To be a Christian means one basic thing: to believe not only in God but in his son Jesus Christ – hence the name. It is not the only religion in the world, and that means there is an element of competition that is innate in human beings: the ‘my Dad is bigger than your Dad’ attitude. But if our way is supposed to be leading by example, we have to put aside the temptation to argue our opponents into agreement.
Yes, wars have been caused by religion, and not surprisingly when you look at the Old Testament, which is full of war, skullduggery and bloodshed. It is full of people doing their best within the limitations of their knowledge and experience, and with the prevailing attitudes their time and place
History can teach us a lot in terms of what works and what doesn’t, but it has to be filtered through more recent experience. There is a fundamental difference between ‘an eye for an eye’ and ‘turn the other cheek’. The former is basic human instinct, the automatic decision to gain revenge, and it has been a key component of fiction and drama ever since our ancestors started writing stories. It is based on our need for self-respect, in which standing up for ourselves is fundamental.
It pervades politics, as the current race for the US Presidency demonstrates. Donald Trump is Old Testament.
The ‘turn the other cheek’ viewpoint is much harder, not only to sell to other people but to carry out ourselves when it involves others. If someone attacks us and we choose not to fight back, that’s our problem. But if someone attacks people we care about, people who rely on us, how can we turn the other cheek then? Jesus was an utterly peaceful man, but he threw the mney-changers out of the temple.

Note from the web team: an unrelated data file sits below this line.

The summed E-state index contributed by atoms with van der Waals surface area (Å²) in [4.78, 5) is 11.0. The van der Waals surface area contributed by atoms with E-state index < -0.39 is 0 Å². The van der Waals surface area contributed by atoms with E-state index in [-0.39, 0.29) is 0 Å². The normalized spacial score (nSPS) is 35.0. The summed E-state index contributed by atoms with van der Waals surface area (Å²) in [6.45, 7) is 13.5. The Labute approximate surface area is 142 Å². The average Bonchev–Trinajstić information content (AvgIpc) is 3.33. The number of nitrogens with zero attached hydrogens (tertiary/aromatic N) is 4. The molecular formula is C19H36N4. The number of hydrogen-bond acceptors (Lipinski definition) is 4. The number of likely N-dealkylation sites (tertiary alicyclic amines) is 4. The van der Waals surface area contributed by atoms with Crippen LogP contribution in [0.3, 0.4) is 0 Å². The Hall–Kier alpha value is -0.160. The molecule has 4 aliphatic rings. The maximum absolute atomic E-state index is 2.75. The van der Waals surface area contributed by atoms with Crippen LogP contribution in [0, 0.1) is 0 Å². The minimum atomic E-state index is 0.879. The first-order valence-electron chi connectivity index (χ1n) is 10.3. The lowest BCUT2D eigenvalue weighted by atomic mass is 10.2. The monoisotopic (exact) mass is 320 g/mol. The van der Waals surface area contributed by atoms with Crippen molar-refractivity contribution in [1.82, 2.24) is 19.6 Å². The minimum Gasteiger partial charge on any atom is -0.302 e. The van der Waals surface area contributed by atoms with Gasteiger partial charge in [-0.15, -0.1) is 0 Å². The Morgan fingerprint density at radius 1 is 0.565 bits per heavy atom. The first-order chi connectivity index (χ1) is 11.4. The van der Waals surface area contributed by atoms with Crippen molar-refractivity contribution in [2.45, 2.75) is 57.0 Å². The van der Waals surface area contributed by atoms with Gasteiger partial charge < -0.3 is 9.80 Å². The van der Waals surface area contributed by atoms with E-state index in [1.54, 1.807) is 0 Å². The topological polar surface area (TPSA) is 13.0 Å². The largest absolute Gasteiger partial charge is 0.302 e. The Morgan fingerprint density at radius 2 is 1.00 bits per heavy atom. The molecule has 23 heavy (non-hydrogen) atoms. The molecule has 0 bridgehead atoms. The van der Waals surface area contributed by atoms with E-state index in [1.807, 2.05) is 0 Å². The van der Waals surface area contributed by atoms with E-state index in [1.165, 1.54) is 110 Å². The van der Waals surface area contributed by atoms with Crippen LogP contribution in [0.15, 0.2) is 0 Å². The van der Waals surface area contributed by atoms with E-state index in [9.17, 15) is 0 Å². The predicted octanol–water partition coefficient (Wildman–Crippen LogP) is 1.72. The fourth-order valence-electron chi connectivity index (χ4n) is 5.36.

In the US Presidential context, while Trump falls squarely into one category, it would be completely wrong to put Hillary Clinton in the other. Whoever is running a country cannot stand by and talk in platitudes – expressing thoughts that are easy to say and have been said countless times but never had any effect – bleating that in a perfect world there shouldn’t be this problem. Ours is not a perfect world and platitudes won’t get us anywhere.
The Labour party in the UK is in danger of splitting at the moment because of a leader who has the interests of the world at heart. Jeremy Corbyn knows all the theoretical answers and is in many ways the politician that this politically correct world has been breeding. He has been standing on the sidelines for decades, deploring the actions of those in power without having to get his own hands dirty. He says the right things, just as Donald Trump has a habit of saying the wrong things.
But if one of these people is your Dad, is he going to look after you in times of trouble or is he going to stand by and say nice, conciliatory things while your little world falls apart?
The vast majority of us – religious and non-religious – want peace and harmony. But while there are forces of evil in the world, we’re not going to get it without standing up for ourselves, which sometimes involves a fight. If we go along with that, does it make us Christians bad Christians?